Notion Revolutionized My Workflow

Note: If you want to get a feeling for Notion while reading, click on this link, which will take you to the same text, but in a Notion document.

My Journey with Notion

I’ve been using Notion for just over one year. It’s a software mainly used for personal or collaborative note-taking and project management. I’d heard about Notion a fair few times before I decided to give it a try. I’d been putting off entering to sign up for an account because I thought that the software would be overwhelming, based on the advanced things I’d seen it could do. When I was eventually convinced to try it, I experienced that the basics were very easy to learn.

I quickly realized that Notion had the potential to become the centerpiece of my workflow, so I started transforming it into that. I collected almost all my digital and analogous notes, as well as a lot of documents of text, from multiple other services, and migrated them into Notion. I gradually organized everything into pages within pages (within pages), on my Notion dashboard. It has largely replaced services such as Google Docs and Google Keep, although I still use these services for the things they do better than Notion.

Several iterations over one year have resulted in a personal dashboard that’s well suited for the digital work that I’m currently doing. One of the main reasons I use Notion is because I can store and navigate so many of my digital notes. It’s like a file explorer, but for text. Now when I’ve established Notion as a key element in my everyday life, the next step is to become more efficient with it. There is a lot of good instructive content on the internet regarding how to advance in Notion, that will help me along the way.

Pros and Cons

+ Pros– Cons
+ Many options for blocks, such as toggles, databases, and media embeds.
+ Has good browser extensions and other add-ons to enhance the look and feel.
+ Expansive free version. Only edit history and attachment size limitations feel missing to me.
+ Good for personal notes and texts, as well as collaborative notes and project management.
+ Many tutorials and such content are available, and the technical support is reportedly good.
– The Notion phone application is noticeably less efficient than the desktop version.
– Not as fast and fluid as other similar software, such as Roam Research.
– Missing features often found in writing software, such as page layout and many font options.
– Searching and connecting notes can be difficult, unlike alternatives such as Obsidian.
– Text formatting can be troublesome. This also applies to exporting material from Notion.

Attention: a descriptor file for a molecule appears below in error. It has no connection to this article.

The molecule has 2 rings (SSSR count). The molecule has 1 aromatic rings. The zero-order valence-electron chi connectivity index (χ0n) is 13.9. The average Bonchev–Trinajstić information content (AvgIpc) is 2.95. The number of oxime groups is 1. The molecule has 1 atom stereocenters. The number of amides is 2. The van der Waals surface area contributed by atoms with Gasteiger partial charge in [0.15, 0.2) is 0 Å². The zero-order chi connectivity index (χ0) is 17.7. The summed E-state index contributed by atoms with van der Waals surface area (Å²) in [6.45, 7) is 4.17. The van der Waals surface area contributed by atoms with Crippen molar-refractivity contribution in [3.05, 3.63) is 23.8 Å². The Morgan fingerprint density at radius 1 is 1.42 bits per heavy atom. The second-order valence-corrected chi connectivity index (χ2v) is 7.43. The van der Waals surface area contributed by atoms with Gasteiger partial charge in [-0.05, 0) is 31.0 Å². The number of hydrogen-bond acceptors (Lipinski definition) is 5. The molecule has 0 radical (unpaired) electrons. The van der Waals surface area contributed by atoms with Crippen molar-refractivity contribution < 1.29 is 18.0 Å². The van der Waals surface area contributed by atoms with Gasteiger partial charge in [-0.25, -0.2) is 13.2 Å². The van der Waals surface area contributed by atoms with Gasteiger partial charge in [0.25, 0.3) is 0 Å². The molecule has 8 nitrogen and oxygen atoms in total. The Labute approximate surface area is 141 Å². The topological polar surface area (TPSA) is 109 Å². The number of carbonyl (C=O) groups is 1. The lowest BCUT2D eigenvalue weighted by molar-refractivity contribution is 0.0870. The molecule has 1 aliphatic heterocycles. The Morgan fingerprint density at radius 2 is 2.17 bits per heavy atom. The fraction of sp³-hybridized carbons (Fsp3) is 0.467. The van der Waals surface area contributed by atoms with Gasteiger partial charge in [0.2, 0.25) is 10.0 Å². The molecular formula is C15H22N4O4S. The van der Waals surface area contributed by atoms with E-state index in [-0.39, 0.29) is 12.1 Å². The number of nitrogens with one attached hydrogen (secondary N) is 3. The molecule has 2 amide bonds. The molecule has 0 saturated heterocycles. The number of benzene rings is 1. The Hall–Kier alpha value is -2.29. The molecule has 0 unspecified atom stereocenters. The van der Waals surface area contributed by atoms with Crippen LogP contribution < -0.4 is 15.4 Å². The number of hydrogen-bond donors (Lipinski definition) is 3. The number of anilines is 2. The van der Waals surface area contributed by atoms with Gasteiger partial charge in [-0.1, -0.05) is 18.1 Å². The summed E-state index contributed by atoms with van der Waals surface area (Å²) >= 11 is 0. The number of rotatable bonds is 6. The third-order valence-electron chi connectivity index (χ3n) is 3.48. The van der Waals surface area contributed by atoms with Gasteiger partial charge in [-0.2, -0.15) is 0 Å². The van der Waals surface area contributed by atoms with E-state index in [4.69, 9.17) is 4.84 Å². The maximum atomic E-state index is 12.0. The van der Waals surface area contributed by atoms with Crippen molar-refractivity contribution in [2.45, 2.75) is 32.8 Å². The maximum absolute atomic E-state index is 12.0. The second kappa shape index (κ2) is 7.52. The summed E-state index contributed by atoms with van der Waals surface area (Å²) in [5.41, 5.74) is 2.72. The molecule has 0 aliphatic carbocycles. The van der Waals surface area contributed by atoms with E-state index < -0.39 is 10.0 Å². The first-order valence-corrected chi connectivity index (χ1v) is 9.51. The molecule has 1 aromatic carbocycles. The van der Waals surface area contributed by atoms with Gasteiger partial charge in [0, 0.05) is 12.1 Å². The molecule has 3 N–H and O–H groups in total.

Notion 101

Notion is based on a “block” system. These blocks can be text, toggles, pages, images, databases, etc. It largely functions as a regular document; you write as you would normally do in Google Docs or Microsoft Word. What makes the typing experience in Notion different is what happens if you type a slash “/”. A menu of commands will appear, giving you the option to transform the given block into a number of different things. This is really everything you need to know to get started. If trying out Notion sounds intriguing, I can highly recommend it. For quickly getting started there is a collection of templates to choose from in Notion, and down below are some links with instructions for setting up and advancing in Notion:

A look into Notion

A screenshot of what a Notion dashboard can look like

You can get quite artistic with the layouts, but I prefer keeping it functional: I’ve filled my 8 main pages with either toggle for showing/hiding text, databases for saving information in tables/timelines/calendars, or additional pages where I can navigate to different projects, texts or classes. I also mark topical pages, often texts in the works, with the favorites features, for quicker navigation, as seen in the sidebar to the left.


I think it’s fair to say that Notion is a jack of all trades but a master of none. I think there is better software for tasks, calendars, writing, databases, team documents, etc. However, the fact that Notion does all of that, and seamlessly so in my experience, makes it a fantastic all-around productivity tool. It’s everything that I’m looking for in a note-taking system, and then some. Notion is a noteworthy tool that has deserved its spot as one of the best note-taking services available.

Leave a Comment

Your email address will not be published. Required fields are marked *